From Paris to Versailles: 5 Best Ways to Get There
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The UNESCO-listed Château de Versailles is perhaps the most emblematic castle in France, famous for its lavish royal court during the reign of the Sun King (Louis XIV). This opulent 17th-century palace was the residence of French monarchs, from Louis XIV to Louis XVI and Marie-Antoinette, the last queen of France.
It is easy to visit Versailles from Paris. The distance is only 20 kilometers — far enough away to feel like a bucolic escape to today's tourists but close enough that Parisian mobs were able to march to Versailles by foot during the French Revolution.
Tourists can travel from Paris to Versailles by train, car, bus, or guided tour. There are even organized excursions that include cycling around the Versailles estate.
The best way to get there depends on your personal preferences. For instance, if you enjoy listening to historical commentary, taking a guided tour is the ideal choice.
For those planning a longer travel itinerary in France, public transportation can limit the possibility of visiting nearby attractions. To get to other destinations in the area around Paris (especially places that are not directly accessible by train), renting a car makes the most sense.
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1. From Paris to Versailles by Guided Tour
Most tourists appreciate the experience of visiting Versailles on a guided tour. This option offers the convenience of organized transfers, along with interesting commentary from a knowledgable guide.
The Versailles Palace & Gardens Guided Tour includes round-trip transportation by air-conditioned coach to Versailles. You may select the hotel pickup option. The drive from Paris to Versailles takes about 30 minutes.
This half-day tour provides skip-the-line admission to the Château de Versailles, and a two-hour guided visit to the château that covers the King's State Apartment, the Queen's Apartment, the Royal Chapel, the Coronation Room, and the Hall of Mirrors.
As you visit the magnificent rooms of the palace, your English-speaking guide will provide historical context, including stories about Louis XIV (the "Sun King"), Louis XVI, Marie-Antoinette, Madame du Barry, and other important figures of France's royal court.
After admiring the château interior, you will tour the gardens of the Château de Versailles (Les Jardins). These immaculately manicured French formal gardens feature harmonious geometric proportions that mirror the château's Neoclassical architecture.
André Le Nôtre, who developed the outdoor elements of Versailles, considered the gardens to be as important as the interior decor and architecture of the château. Between 1661 and 1664, Le Nôtre landscaped the gardens for King Louis XIV with elaborate parterres, ornamental pools, fountains, sculptures, flower beds, perfectly sheared shrubs, and shady tree-lined paths.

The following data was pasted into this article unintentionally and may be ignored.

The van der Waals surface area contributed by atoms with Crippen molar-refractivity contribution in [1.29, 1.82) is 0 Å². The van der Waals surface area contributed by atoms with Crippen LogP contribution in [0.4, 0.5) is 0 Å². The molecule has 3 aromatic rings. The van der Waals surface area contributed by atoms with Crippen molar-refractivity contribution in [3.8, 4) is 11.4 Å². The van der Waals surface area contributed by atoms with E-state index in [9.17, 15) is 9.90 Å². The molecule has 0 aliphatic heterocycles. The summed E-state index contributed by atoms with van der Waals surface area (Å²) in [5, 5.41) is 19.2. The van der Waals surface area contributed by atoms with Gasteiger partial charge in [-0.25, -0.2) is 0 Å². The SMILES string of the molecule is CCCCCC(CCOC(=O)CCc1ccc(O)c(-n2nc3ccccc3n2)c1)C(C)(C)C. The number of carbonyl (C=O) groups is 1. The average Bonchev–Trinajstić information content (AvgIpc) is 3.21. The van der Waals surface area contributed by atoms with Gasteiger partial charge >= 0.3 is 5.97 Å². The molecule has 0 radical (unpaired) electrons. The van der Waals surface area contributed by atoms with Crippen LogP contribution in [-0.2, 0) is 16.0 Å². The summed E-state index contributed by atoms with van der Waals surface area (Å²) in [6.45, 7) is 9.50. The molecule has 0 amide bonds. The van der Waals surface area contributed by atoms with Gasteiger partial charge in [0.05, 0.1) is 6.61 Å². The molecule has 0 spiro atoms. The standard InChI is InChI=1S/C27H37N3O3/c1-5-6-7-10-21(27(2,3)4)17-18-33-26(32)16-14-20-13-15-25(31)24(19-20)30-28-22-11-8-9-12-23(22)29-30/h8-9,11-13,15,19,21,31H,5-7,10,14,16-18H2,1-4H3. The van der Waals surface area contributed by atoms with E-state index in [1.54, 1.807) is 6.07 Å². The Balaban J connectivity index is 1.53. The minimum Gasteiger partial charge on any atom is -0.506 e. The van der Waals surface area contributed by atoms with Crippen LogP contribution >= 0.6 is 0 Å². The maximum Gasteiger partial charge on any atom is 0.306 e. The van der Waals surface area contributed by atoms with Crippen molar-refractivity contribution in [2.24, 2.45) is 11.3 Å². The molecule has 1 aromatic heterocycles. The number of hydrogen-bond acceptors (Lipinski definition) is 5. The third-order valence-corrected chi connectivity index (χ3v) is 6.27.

Depending on the day, you may have a chance to see a Musical Fountains Show or experience a Musical Gardens event during your tour of the gardens.
This organized excursion to the Château de Versailles takes about four hours.
2. From Paris to Versailles on a Guided Bike Tour
The Château de Versailles estate has dozens of kilometers of picturesque cycling paths that traverse a lush 800-hectare parkland. Much of the original estate has remained intact since the French Revolution.
Visiting the Versailles estate by bicycle gives tourists a different perspective and offers the opportunity to see more of the grounds than is possible by walking. Cycling makes it easy to explore beyond the formal French gardens to get glimpses of the diverse scenery of the luxuriant estate.
The Day Bike Tour of Versailles from Paris is an excellent way to discover the Château de Versailles estate by bicycle. On this well-planned tour, a guide will meet you at the train station in Paris to take the train ride to Versailles. Then you will pick up your bicycles near the Château de Versailles and stop for picnic provisions before embarking on a cycling adventure.
Your guide will lead you on a discovery of the Versailles bike trails, while you admire the estate's expansive parkland. On this tour, you will cycle along tree-lined paths, through wide-open spaces and dense woodlands, alongside the Grand Canal, and to the quaint pastoral hamlet that Marie-Antoinette created as an idyllic refuge from her stiflingly formal court life. You will also see the Petit Trianon and Grand Trianon palaces.
After an invigorating bike excursion, you will spend some time exploring the interior of the château while listening to an audio-guide. The interior visit includes the State Apartments, Chapel, and the Hall of Mirrors.
Alternatively, if you prefer to arrive at the Château de Versailles on your own, it is possible to rent a bike at Versailles and cycle independently around the estate. Within the Château de Versailles estate, visitors can pick up a bike at Little Venice (bike rentals are available every day). On the weekends, bike rentals are also available at the Saint Anthony Gate and the Queen's Gate.
The Château de Versailles permits bicycle access to the public for free every day of the year. Bike rentals are available from mid-February through mid-November.